The HungaroConnections Project
The HungaroConnections project was jointly initiated in 2006 by the PANKKK programme for contemporary popular music (PANKKK – Program A Nemzeti Kortárs Könnyűzenei Kultúráért) of the Music Export Hungary agency of the Ministry of Education and Culture, and the Performing Arts Office of the Artisjus agency of authors’ right.
HungaroConnections is a popular and successful exchange programme that gives concert subsidies to semi-professional or amateur Hungarian and foreign bands to perform together in both countries. The target group is bands that perform “popular music”, i.e., rock, pop, metal, electric, folk, world music or jazz. The grant amount is HUF 100 000 (400 €), to be equally shared and spent on the two concerts and can be used to cover travel expenses, marketing costs or fees.
How it works
HungaroConnections operates through two open calls a year. A pair of bands can apply together in order to realise at least two joint concerts. The Hungarian band must select a partner from abroad and the proposal must include:
- one concert in Hungary, where the two groups play on the same stage,
- another concert in the country of the partner, where the two play together.
Since 2006 HungaroConnections has supported 82 Hungarian bands: 13 of them won twice, and three goups have had three grants. Up to now 145 concerts have been realised – by definition, about half of them abroad.
Foreign partners are mainly from nearby countries but occasionally from further away. The division of foreign partners by country is: Austria (37), Germany (14), Slovakia (13), Netherlands, Romania (6), Czech Republic (5), Poland (4), Italy (2), Bulgaria, Croatia, Latvia, Serbia, Switzerland and USA (1). This list tells at least as much, if not more, about the possibilities for arranging concerts in various countries than about the orientation of Hungarian musicians.
Even after eventually publishing a couple of records and radio or TV-recordings, these semi-professional bands continue to make their art on a shoestring. Most of them would be reluctant to indulge in sophisticated application procedures. Indeed, available funds are rare in these circles. Accordingly, a very simple procedure is applied in order to obtain the little money available from the programme. Applicants receive clear and simple instructions about what the uniform lump sum can and cannot be used for. They are to submit an expenditure report following the concerts in order to receive payment. In most cases, the bands also receive a share of the box office revenue generated by the concert, except for e.g., free open air festivals financed by a local government. In a few cases, the €200 might be the only revenue generated. In most cases these groups are already quite mobile and often go abroad in hope of expanding their "career" opportunities or just for the fun of it.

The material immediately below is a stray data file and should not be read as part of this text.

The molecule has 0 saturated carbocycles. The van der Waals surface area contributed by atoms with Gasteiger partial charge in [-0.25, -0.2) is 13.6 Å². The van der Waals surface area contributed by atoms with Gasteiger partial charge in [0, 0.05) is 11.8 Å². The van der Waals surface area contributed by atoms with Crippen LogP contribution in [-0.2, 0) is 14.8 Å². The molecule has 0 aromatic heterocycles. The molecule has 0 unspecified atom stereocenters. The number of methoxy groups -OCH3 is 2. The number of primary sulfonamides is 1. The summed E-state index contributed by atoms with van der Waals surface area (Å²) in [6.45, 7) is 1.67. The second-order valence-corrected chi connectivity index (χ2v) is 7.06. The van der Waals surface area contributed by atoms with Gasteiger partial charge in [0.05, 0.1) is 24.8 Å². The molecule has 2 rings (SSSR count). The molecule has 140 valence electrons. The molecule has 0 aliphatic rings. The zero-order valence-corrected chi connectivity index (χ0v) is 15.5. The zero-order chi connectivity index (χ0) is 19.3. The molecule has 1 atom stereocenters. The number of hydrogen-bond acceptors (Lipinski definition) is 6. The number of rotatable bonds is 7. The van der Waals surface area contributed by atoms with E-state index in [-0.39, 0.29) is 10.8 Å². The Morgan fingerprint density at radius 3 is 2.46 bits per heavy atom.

The applicant is the Hungarian band but the foreign counterpart is also a beneficiary. Each band must submit at least one song to the website administered by the Trade Union of Musicians and Dancers from where the music can be downloaded against payment; bands are to receive a royalty from the income generated on the downloads. Music posted to the site is selected by a small panel of experts chosen by the trade union.
The project is sometimes criticised for not making the right choices. In addition, Music Export Hungary (which provides marketing support for HungaroConnections) is often blamed for inadequate marketing and the smaller than expected box office revenues. Opposition parties accuse the programme as being a device used to make political in roads among the youth.
HungaroConnections aims to legalise financial transactions in the semi-professional pop music scene which, for the most part, operates within a grey zone. For example, in order to receive a grant, bands are required to document their revenues and expenditures in a more official way than was done in the past. In 2007, the Hungarian copyright office (Artisjus) reported 50 million Forints more income thanks to this (and other) programme(s).
The project applies mobility incentives in an area that is sensitive from several points of view: semi- or non-professional operators of youth popular culture. It enhances cross-border mobility, either confirming existing bonds or provoking the establishment of new ones, leaving the geographical choice up to the applicants. It works on the basis of reciprocity without diplomatic coercion, to be appreciated in a region where cultural diplomacy is usually limited to sending rather than receiving. Beyond that, continued bilateral co-operation is not a goal of the scheme: those bands are eager to seek new environments, new publics and new partners.
HungaroConnections has its local variant; the Retour scheme promotes mobility through reciprocal performances between regions of Hungary along similar principles, but with less money.
AcknowledgementThis case description was elaborated as a contribution to an ERICarts study for the EU on "mobility schemes for cultural professionals in Europe", 2008. A website housing the final report as well as all the resources gathered for this mobility study were set up. It is similar to the project website that Ericarts launched for the intercultural dialogue study.